[Notes by LKG]
This story is part of the Bidpai unit. Story source: The Tortoise and the Geese and Other Fables of Bidpai by Maude Barrows Dutton, with illustrations by E. Boyd Smith, 1908.
The King, the Falcon, and the Drinking-Cup
One day, when the court was out a-hunting, a deer ran across their path and the King started in pursuit. Some of the royal party followed, but none of them could ride as well and as fast as the King. Through some accident the King did not overtake the deer and became separated from his companions.
Hot and thirsty from his long ride, he dismounted to find some water. For a long time he sought in vain, but at last came to the foot of a hill where a small stream was trickling down over the rocks. The King took a drinking-cup from his sash and held it beneath the stream, catching the water drop by drop. As soon as it was full, he raised the cup to his lips and was just about to drink when the Falcon flew up, hit the cup, and upset it.
"You awkward bird!" exclaimed the King, and began once more patiently to fill the cup from the stream. A second time the King raised it to his lips, and a second time the Falcon flew against it, knocking it from the King's hand. The thirsty King could no longer control his rage. He threw the Falcon to the ground with such force that he killed it instantly.
Just then one of the attendants rode up and, hearing that the King was thirsty, drew out his flask to give the King to drink. But the King shook his head.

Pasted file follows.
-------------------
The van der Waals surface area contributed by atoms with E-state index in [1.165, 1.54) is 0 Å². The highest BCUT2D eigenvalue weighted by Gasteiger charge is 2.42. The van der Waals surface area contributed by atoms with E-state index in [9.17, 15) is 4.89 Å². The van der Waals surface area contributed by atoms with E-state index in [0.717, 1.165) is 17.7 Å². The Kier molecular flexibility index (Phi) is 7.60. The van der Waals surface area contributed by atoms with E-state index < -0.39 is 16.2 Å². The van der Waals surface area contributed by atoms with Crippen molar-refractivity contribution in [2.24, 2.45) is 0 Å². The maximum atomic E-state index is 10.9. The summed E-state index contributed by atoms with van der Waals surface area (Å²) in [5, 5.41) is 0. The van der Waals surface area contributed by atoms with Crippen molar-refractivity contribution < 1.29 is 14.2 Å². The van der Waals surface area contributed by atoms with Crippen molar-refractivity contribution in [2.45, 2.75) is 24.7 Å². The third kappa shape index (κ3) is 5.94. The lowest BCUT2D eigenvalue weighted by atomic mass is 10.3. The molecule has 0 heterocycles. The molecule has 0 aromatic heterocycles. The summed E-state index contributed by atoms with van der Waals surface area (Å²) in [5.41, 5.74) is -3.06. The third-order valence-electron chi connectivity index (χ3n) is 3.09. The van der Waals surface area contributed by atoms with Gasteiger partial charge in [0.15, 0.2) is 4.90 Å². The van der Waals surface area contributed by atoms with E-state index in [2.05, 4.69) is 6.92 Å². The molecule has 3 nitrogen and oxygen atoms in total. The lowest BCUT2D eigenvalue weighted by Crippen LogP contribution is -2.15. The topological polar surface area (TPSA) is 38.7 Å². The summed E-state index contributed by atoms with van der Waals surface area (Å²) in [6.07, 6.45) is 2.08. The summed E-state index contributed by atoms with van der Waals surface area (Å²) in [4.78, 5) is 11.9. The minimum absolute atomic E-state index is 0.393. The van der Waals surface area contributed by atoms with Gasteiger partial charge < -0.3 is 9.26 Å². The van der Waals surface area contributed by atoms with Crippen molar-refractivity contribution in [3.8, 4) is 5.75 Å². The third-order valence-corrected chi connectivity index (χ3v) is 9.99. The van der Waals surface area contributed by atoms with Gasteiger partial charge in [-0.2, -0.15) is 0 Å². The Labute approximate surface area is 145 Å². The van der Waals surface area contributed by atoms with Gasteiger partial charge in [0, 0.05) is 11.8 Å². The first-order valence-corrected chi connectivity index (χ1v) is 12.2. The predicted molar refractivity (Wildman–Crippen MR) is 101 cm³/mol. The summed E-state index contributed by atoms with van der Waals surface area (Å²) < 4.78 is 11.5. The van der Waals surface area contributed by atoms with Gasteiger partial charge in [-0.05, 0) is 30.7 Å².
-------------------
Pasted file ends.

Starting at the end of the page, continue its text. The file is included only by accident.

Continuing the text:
"I have set my heart," he said, "on drinking from this stream which runs down the mountain-side, but it takes a long time to fill a cup drop by drop here at the bottom. Go therefore to the top of the hill and bring me down a cup of water from the source of this spring."
The attendant did as the King commanded but returned with his cup empty.
"Your Majesty," he cried, "you have been perilously near death. At the source of the spring lies a dead dragon whose poison has polluted the entire stream. Will your Majesty not drink of the water in my flask?"
He held out the cup, and as the King drank, the tears rolled down his face.
"Alas, why does the King weep?" asked the attendant, in great alarm.
The King picked up the dead bird. "This Falcon, the dearest of all my treasures," he said sadly, "saved my life twice, and I, by my own act of anger, killed it with one cruel blow!"
Next: The Two Travelers